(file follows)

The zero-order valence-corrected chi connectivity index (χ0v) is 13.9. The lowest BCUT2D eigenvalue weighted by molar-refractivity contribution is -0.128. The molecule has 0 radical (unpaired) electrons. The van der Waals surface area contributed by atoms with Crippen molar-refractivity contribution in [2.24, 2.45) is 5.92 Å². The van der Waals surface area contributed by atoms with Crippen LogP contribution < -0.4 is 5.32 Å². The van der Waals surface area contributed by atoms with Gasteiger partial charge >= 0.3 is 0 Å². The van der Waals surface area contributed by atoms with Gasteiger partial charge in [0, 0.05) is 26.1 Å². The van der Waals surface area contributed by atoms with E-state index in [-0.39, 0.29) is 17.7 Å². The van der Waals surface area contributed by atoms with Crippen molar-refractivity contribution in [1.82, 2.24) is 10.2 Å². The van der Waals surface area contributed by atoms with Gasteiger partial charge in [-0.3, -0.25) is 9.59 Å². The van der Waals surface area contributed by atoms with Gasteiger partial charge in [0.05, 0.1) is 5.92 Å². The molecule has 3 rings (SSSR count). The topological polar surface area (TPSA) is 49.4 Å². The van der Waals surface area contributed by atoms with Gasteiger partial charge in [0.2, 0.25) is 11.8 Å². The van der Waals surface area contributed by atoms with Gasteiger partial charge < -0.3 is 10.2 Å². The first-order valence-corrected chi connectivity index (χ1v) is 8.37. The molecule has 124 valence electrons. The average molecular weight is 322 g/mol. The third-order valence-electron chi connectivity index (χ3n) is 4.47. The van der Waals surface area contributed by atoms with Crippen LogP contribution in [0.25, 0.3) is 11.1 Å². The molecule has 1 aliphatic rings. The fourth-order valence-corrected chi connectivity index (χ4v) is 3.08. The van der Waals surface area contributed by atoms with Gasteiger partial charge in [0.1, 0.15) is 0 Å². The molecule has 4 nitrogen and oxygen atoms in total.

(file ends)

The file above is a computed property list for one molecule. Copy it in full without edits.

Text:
The zero-order valence-corrected chi connectivity index (χ0v) is 13.9. The lowest BCUT2D eigenvalue weighted by molar-refractivity contribution is -0.128. The molecule has 0 radical (unpaired) electrons. The van der Waals surface area contributed by atoms with Crippen molar-refractivity contribution in [2.24, 2.45) is 5.92 Å². The van der Waals surface area contributed by atoms with Crippen LogP contribution < -0.4 is 5.32 Å². The van der Waals surface area contributed by atoms with Gasteiger partial charge >= 0.3 is 0 Å². The van der Waals surface area contributed by atoms with Gasteiger partial charge in [0, 0.05) is 26.1 Å². The van der Waals surface area contributed by atoms with E-state index in [-0.39, 0.29) is 17.7 Å². The van der Waals surface area contributed by atoms with Crippen molar-refractivity contribution in [1.82, 2.24) is 10.2 Å². The van der Waals surface area contributed by atoms with Gasteiger partial charge in [-0.3, -0.25) is 9.59 Å². The van der Waals surface area contributed by atoms with Gasteiger partial charge in [0.05, 0.1) is 5.92 Å². The molecule has 3 rings (SSSR count). The topological polar surface area (TPSA) is 49.4 Å². The van der Waals surface area contributed by atoms with Gasteiger partial charge in [0.2, 0.25) is 11.8 Å². The van der Waals surface area contributed by atoms with Gasteiger partial charge < -0.3 is 10.2 Å². The first-order valence-corrected chi connectivity index (χ1v) is 8.37. The molecule has 124 valence electrons. The average molecular weight is 322 g/mol. The third-order valence-electron chi connectivity index (χ3n) is 4.47. The van der Waals surface area contributed by atoms with Crippen LogP contribution in [0.25, 0.3) is 11.1 Å². The molecule has 1 aliphatic rings. The fourth-order valence-corrected chi connectivity index (χ4v) is 3.08. The van der Waals surface area contributed by atoms with Gasteiger partial charge in [0.1, 0.15) is 0 Å². The molecule has 4 nitrogen and oxygen atoms in total.